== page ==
minimum perlite ratio for raised beds

Discussion in 'Outdoor Growing' started by patch of pentaphyluum, Feb 8, 2018.

  1.  
    patch of pentaphyluum

    patch of pentaphyluum New Member

    hello all
    I used to have a user name on here but I forgot it? :confused: All I can recall is my icmag name. Anyway
    I used to do a fair bit of indoor, I knew then the power of chunky perlite..
    That led me to commercial citrus, I have concentrated plantings about to go in underneath screen in florida
    My soil is good in most areas however it gently slopes down in to a muckier area. Still has a high sand content but poor drainage and aeration. I have dug out ditches and mounded areas but still the soil is not aerated enough. it has a poor smell.

    My Question:
    What is the minimum percentage of chunky perlite you all would recommend to have some effect? I know it largely depends on the soil, it has very low clay content, I have added a lot of composted tree company trim but it still packs down too easily and gets mucky. The smell is just swampy and I know MJ nor citrus would be happy here. Would 2.5% coarse perlite, consistently incorporated to 18" be worthwhile? Anyone with experience with large begs and perlite, your help is appreciated.
     
  2.  
    SchmoeJoe

    SchmoeJoe Well-Known Member

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    Perlite breaks down too fast to use it in anything other than short crop cycle situations. I'd look into something like hydroton, diatomite rock, silica rock, or even some of the new grow stones made from recycled glass.

    I can't recommend this book enough. It's very thorough but easy to understand. It covers pretty everything but doesn't get so technical that it can be hard to understand.
     
    Last edited: Feb 8, 2018
  3.  
    patch of pentaphyluum

    patch of pentaphyluum New Member

    Thanks.
    I know perlite is pretty insubstantial, could crush or powder etc, but it is expanded volcanic glass as well, it doesn't rot, and sources say it will not break down. But your experience is that eventually it does?
    Do you know of any economical sources of any of those you mentioned? I need a large amount and there is a perlite expansion facility less than 2 hours from me.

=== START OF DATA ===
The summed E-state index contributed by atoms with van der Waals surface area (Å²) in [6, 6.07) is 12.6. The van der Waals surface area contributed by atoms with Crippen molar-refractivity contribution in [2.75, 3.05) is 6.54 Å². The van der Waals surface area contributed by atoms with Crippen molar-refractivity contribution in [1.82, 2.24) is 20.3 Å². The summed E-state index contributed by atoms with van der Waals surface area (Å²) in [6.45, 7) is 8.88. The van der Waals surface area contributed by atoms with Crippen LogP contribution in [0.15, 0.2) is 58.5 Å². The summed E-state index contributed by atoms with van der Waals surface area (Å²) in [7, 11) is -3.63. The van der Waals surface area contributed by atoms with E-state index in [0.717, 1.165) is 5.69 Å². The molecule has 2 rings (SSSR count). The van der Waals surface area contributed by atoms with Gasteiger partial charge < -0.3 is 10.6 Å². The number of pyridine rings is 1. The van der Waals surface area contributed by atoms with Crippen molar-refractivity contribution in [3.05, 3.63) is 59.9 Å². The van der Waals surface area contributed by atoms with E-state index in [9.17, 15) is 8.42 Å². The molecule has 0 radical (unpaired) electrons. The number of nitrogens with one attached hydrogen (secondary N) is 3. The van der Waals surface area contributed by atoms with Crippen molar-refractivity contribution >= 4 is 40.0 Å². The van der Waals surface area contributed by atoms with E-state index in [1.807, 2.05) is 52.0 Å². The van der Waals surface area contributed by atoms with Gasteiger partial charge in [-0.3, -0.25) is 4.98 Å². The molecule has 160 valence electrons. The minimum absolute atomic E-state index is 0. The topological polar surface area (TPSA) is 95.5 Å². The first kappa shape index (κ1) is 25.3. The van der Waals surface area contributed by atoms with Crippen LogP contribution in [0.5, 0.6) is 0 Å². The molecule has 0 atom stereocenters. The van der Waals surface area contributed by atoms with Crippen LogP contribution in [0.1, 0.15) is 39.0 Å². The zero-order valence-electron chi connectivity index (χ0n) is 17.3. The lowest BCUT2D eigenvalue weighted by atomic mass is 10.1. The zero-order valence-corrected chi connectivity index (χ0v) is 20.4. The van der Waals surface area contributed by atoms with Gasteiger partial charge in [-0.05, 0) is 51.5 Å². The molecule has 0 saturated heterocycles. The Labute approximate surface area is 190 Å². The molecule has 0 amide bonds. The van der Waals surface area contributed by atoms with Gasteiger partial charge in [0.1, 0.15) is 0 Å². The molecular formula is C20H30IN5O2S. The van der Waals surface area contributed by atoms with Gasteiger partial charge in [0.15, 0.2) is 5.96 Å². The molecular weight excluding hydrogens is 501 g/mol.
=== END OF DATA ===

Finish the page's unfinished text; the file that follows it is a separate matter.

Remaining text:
4.  
    SchmoeJoe

    SchmoeJoe Well-Known Member

    Perlite turns to dust with very little pressure. Everytime I've got a compressed bail of soil the perlite looks like it's solid but it's only held in that shape by the compressed soil around it. As soon as I touch it it turns to dust.

    I've had others call BS on this but that's been my experience and everyone in the stores I go to and other growers I know all agree. If you take a piece of perlite and roll it between your fingers with just the slightest pressure you'll see what I mean. None of the options I mentioned are cheap but they all either last a very long time or are considered permanently non compactable. Coco chips or fiber are another good option but it isn't cheap either.
     
  5.  
    patch of pentaphyluum

    patch of pentaphyluum New Member

    I know perlite crushes easily but with the chunky stuff i was hoping to maintain most of it. I was concerned that the ratio would be too low to do anything anyway.
    I am going to buy a few truckloads of sand instead. Thanks for the book rec. Gonna go browse the forums and see what ever happened to the emerging evidence about UVB..
     
  6.  
    SchmoeJoe

    SchmoeJoe Well-Known Member

    There's a company that originally was making uv curing lamps for certain types of resins that openly asked people with legal gardens who could control all variables to help do basically a crowd sourced controlled experiment about the affects of uv on thc content. It was SolarCure or solacure or something like that. They have some test results on their website.

    There was also a college or University that did their own experiment using a drug type and hemp type strain. Both studies found an increase of thc of about 25% over the baseline without uv. There was no change in the hemp strain.
     

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